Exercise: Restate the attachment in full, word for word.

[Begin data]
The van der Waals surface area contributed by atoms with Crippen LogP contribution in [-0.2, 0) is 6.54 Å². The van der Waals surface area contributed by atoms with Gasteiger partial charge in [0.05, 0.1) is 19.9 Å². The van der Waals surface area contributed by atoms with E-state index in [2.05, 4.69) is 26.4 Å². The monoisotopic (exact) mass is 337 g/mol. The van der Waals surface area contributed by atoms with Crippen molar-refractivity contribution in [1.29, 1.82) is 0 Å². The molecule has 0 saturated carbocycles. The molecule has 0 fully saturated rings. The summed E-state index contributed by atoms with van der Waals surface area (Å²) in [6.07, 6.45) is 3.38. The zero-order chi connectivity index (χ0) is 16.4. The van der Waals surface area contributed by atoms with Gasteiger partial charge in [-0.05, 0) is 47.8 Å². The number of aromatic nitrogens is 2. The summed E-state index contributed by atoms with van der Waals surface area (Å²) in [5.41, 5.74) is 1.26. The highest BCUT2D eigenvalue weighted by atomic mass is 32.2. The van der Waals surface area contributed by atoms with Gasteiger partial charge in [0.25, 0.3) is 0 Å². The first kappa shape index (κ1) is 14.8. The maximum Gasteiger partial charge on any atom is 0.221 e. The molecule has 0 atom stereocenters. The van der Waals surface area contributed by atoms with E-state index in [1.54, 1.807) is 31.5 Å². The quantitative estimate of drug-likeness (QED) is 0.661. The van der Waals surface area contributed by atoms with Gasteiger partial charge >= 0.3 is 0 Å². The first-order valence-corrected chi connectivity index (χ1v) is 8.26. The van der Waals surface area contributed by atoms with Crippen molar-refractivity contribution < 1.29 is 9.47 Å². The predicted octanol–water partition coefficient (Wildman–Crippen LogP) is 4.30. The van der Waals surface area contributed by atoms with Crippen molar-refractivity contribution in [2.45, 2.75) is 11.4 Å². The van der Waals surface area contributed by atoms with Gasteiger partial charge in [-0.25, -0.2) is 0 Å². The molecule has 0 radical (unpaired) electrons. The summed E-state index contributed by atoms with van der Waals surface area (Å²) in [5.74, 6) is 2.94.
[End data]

The van der Waals surface area contributed by atoms with Crippen LogP contribution in [-0.2, 0) is 6.54 Å². The van der Waals surface area contributed by atoms with Gasteiger partial charge in [0.05, 0.1) is 19.9 Å². The van der Waals surface area contributed by atoms with E-state index in [2.05, 4.69) is 26.4 Å². The monoisotopic (exact) mass is 337 g/mol. The van der Waals surface area contributed by atoms with Crippen molar-refractivity contribution in [1.29, 1.82) is 0 Å². The molecule has 0 saturated carbocycles. The molecule has 0 fully saturated rings. The summed E-state index contributed by atoms with van der Waals surface area (Å²) in [6.07, 6.45) is 3.38. The zero-order chi connectivity index (χ0) is 16.4. The van der Waals surface area contributed by atoms with Gasteiger partial charge in [-0.05, 0) is 47.8 Å². The number of aromatic nitrogens is 2. The summed E-state index contributed by atoms with van der Waals surface area (Å²) in [5.41, 5.74) is 1.26. The highest BCUT2D eigenvalue weighted by atomic mass is 32.2. The van der Waals surface area contributed by atoms with Gasteiger partial charge in [0.25, 0.3) is 0 Å². The first kappa shape index (κ1) is 14.8. The maximum Gasteiger partial charge on any atom is 0.221 e. The molecule has 0 atom stereocenters. The van der Waals surface area contributed by atoms with E-state index in [1.54, 1.807) is 31.5 Å². The quantitative estimate of drug-likeness (QED) is 0.661. The van der Waals surface area contributed by atoms with Gasteiger partial charge >= 0.3 is 0 Å². The first-order valence-corrected chi connectivity index (χ1v) is 8.26. The van der Waals surface area contributed by atoms with Crippen molar-refractivity contribution < 1.29 is 9.47 Å². The predicted octanol–water partition coefficient (Wildman–Crippen LogP) is 4.30. The van der Waals surface area contributed by atoms with Crippen molar-refractivity contribution in [2.45, 2.75) is 11.4 Å². The van der Waals surface area contributed by atoms with Gasteiger partial charge in [-0.25, -0.2) is 0 Å². The molecule has 0 radical (unpaired) electrons. The summed E-state index contributed by atoms with van der Waals surface area (Å²) in [5.74, 6) is 2.94.